On remand, the district court dismissed the complaint with prejudice, finding that the plaintiff had failed to establish that defendants’ alleged FACTA violation presented a material risk of harm to the statute’s underlying interests of identity theft protection and, therefore, constituted a concrete injury sufficient for Article III standing.
The Second Circuit began its analysis by explaining that “the critical question for standing purposes is ‘whether the particular procedural violations alleged … entail a degree of risk sufficient to meet the concreteness requirement,” … which in turn depends on “whether the particular bare procedural violation may present a material risk of harm to the underlying concrete interest Congress sought to protect” in enacting the statutory requirement. The Second Circuit also held that the question of whether a bare procedural violation presented a material risk of harm to a concrete interest could be either a question of law or a question of fact.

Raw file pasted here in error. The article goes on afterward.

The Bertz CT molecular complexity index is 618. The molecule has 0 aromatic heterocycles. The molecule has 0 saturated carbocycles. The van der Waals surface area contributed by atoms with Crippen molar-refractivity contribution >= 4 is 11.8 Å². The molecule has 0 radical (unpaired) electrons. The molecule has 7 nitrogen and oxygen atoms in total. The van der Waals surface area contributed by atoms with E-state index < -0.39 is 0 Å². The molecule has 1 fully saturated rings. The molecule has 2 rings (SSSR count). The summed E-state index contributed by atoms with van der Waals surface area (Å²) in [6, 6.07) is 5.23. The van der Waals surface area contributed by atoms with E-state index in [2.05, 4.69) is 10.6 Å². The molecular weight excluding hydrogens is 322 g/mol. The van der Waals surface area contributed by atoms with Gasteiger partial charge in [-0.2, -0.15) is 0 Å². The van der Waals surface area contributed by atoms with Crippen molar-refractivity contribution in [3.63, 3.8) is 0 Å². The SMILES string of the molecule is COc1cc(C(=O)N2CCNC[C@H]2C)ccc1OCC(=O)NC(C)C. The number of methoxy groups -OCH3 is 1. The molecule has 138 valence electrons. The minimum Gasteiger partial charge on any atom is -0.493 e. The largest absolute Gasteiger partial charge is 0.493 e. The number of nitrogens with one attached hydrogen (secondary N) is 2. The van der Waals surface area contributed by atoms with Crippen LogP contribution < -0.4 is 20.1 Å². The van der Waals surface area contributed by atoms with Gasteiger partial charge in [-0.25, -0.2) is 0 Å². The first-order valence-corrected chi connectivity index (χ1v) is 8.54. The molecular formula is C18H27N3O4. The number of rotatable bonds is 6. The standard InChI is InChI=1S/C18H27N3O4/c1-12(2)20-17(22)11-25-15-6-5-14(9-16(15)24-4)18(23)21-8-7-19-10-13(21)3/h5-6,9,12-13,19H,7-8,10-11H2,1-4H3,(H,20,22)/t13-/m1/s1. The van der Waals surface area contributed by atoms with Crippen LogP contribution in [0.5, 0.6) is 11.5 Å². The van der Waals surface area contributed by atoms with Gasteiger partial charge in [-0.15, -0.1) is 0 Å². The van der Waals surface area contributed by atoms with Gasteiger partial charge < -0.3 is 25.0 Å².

Turning to the record in the case, the Second Circuit observed that the defendants had made a fact-based challenge in their motion to dismiss that referenced evidence outside the pleadings. Specifically, in support of their argument that the plaintiff’s allegations did not establish a material risk of identity theft, the defendants had cited to a website which explained that the first six digits of a credit card number only identified the card issuer and did not disclose any information about the cardholder. In siding with defendants, the district court also cited to several other district court decisions which found an absence of a real risk of identity theft stemming from the printing of the first six digits of a credit card number on a receipt. Although the plaintiff argued that the inclusion of any digits other than the last five of a credit card number increased the risk of a brute force cryptological attack designed to ascertain the full number, the plaintiff elected not to supplement the record with any additional evidence.